Vietnamese-Australian comic Diana Nguyen is a vivacious and effervescent force.
Possibly taking her cue from that famous Michael Jackson song (which does feature briefly), Diana Nguyen's show dishes the dirt on her own personal life.
In the small and intimate space upstairs at the Storyville Bar, the Vietnamese-Australian comic is a vivacious and effervescent force as she lays naked her own struggles at negotiating life as a woman of colour, with a particular emphasis on sex and relationships (hence also, the title).
You don’t have to have an Asian mother (though it helps!) to understand the dilemma Diana has gone through, as she ruefully recalls hiding her boyfriend in the wardrobe when she was 18 to avoid detection from her eagle-eyed parent. Years later, the now 33-year-old is under pressure to have children, with the same tiger mother now worried about her lack of grandchildren and stressing over Diana’s empty womb. Expectations and realities of sex, modesty and reproduction are given a good work out here. (Wait for the bit where Diana recounts how her mother laid in waiting with a bathrobe at the ready in her earlier stand up gig).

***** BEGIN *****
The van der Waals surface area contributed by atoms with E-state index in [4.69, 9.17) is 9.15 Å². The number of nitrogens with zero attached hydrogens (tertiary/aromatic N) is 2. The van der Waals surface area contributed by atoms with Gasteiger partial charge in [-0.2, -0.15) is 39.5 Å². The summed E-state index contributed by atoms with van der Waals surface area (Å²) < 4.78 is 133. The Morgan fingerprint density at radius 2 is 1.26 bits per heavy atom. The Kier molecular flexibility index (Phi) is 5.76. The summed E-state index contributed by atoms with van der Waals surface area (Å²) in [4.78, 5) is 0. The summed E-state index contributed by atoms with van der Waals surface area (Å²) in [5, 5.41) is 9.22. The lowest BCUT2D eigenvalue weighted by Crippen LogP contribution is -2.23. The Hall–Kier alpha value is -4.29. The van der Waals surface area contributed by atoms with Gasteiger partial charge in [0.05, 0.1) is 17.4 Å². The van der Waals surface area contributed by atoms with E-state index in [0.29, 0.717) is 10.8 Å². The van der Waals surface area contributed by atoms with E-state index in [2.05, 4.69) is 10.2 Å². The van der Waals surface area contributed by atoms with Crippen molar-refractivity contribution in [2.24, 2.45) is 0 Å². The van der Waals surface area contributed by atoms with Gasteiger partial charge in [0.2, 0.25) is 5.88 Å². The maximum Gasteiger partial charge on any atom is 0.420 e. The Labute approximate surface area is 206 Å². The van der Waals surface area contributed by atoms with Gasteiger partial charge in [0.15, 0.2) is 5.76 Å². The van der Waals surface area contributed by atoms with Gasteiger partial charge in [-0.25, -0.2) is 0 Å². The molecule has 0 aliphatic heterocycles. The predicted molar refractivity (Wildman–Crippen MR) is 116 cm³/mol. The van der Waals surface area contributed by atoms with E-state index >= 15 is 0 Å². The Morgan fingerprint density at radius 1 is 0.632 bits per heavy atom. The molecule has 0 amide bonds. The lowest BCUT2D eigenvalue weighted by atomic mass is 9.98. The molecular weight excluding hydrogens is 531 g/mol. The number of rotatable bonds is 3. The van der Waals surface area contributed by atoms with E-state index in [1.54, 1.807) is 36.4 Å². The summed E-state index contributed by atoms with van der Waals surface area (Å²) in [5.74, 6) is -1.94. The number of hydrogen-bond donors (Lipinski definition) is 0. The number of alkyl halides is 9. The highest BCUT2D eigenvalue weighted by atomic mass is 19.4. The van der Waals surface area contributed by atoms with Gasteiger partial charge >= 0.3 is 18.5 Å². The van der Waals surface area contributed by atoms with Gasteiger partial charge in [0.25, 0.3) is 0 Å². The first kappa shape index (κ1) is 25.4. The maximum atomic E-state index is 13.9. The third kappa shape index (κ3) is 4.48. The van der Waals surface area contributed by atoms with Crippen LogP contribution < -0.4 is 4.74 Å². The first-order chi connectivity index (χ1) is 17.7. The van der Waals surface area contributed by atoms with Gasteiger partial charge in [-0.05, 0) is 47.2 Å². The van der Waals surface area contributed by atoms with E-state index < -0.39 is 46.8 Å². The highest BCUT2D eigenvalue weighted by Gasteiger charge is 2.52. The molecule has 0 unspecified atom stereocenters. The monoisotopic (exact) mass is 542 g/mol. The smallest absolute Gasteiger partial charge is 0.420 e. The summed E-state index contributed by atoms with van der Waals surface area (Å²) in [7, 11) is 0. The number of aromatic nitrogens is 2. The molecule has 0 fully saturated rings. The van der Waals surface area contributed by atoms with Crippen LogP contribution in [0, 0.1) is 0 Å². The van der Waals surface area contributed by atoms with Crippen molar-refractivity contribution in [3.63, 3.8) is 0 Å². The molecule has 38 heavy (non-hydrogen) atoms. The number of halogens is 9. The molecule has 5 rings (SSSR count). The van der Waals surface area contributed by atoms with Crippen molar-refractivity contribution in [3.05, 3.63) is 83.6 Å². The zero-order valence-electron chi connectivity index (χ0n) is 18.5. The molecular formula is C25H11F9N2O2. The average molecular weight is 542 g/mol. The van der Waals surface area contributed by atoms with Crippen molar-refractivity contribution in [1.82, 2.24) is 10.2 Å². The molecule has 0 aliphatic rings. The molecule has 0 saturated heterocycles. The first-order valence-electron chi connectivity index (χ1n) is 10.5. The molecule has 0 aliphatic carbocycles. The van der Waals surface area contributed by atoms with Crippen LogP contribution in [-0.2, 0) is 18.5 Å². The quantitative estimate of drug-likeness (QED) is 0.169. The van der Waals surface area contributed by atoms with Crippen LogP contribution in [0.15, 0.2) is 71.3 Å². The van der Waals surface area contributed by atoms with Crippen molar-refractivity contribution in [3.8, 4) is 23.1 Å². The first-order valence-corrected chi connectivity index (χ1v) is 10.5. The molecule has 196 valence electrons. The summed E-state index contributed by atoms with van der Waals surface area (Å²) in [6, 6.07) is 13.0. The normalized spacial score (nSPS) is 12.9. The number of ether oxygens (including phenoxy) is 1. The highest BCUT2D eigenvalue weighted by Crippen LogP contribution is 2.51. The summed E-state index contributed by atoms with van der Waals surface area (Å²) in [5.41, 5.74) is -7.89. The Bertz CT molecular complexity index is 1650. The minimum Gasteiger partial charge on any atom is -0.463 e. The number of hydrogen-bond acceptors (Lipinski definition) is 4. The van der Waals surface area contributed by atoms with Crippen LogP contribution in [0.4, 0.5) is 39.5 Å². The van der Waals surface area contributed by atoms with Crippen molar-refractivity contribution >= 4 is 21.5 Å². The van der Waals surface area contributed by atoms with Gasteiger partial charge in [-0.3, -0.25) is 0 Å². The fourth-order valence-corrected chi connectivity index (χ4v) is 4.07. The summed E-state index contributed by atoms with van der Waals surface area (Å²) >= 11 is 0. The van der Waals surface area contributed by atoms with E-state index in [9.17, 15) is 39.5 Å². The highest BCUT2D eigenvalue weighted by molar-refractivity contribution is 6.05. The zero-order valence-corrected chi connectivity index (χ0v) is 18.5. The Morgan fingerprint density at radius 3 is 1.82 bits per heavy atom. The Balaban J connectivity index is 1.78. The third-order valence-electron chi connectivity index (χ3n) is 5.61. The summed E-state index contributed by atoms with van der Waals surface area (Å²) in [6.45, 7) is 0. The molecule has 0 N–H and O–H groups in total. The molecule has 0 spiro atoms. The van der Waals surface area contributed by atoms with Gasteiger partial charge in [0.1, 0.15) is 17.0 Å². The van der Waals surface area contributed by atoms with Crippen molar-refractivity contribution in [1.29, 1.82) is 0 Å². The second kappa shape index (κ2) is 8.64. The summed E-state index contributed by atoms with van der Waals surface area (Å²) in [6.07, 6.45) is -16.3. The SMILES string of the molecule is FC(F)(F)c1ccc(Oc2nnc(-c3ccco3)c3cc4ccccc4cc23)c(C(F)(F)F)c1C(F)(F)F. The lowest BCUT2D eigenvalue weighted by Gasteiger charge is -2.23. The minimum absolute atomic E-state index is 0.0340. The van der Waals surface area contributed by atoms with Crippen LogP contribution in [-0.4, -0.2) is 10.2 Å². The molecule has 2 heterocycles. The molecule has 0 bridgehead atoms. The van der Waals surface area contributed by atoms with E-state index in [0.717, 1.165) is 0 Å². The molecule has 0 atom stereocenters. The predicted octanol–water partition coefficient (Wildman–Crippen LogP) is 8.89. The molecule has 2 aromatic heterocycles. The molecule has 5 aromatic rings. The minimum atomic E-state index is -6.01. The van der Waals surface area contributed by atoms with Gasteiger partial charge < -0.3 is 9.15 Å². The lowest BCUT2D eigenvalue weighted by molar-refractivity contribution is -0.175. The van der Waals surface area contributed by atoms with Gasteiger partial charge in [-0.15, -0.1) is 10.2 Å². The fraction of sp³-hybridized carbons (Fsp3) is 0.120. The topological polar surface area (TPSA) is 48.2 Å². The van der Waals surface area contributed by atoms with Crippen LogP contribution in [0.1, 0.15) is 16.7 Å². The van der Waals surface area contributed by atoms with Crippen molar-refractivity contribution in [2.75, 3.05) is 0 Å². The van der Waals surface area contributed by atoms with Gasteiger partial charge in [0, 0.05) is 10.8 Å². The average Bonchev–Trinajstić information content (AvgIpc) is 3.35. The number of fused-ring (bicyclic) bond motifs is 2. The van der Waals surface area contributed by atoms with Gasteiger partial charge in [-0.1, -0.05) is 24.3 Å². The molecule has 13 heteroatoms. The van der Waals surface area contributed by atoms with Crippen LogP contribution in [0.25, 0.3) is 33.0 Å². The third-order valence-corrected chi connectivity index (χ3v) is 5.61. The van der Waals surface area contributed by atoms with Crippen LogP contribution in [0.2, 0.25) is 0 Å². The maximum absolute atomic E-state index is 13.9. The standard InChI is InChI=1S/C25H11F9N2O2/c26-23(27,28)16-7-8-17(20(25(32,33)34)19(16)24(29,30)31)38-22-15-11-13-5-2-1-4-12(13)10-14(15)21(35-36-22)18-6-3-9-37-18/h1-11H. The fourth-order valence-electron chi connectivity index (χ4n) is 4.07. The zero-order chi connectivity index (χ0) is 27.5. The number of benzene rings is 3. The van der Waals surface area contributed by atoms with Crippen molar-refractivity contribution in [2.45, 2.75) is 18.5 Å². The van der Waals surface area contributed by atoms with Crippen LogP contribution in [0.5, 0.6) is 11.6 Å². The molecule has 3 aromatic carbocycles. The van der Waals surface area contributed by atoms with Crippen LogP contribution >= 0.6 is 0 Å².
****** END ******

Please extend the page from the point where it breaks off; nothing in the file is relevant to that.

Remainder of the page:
In other narratives, the show, which could do with some finessing, moves about rather haphazardly as Diana talks about her crap Vietnamese, the tonal differences between the South and the North, her roles as MC in weddings and anti-racist workshops and her disastrous dating life (top tip: forget about Tinder, Bumble et al, it’s all about Linkedin! Hey, at least the profiles are in focus and all the men are in gainful employment!).
There is some serious intent behind the lightness though; Diana reminds us that though she’s been an actor for 14 years, there is still a long way to go before she’s not routinely cast as a prostitute or made to represent every other Asian nationality in the bit roles she has played. There is a vulnerability behind the smiles that is genuine and moving. It feels like there is a lot of material that Diana could have used, and her performance could do with some structural cohesion. Nonetheless, she clearly knows how to work the audience and is multi-talented, with a strong singing voice and some funky moves. This is a bawdy and heartfelt show; watch out for her 'Can’t stop the tingle' rendition.
Directed by Louise Joy Gorham
27 March 21 April 2019
Melbourne International Comedy Festival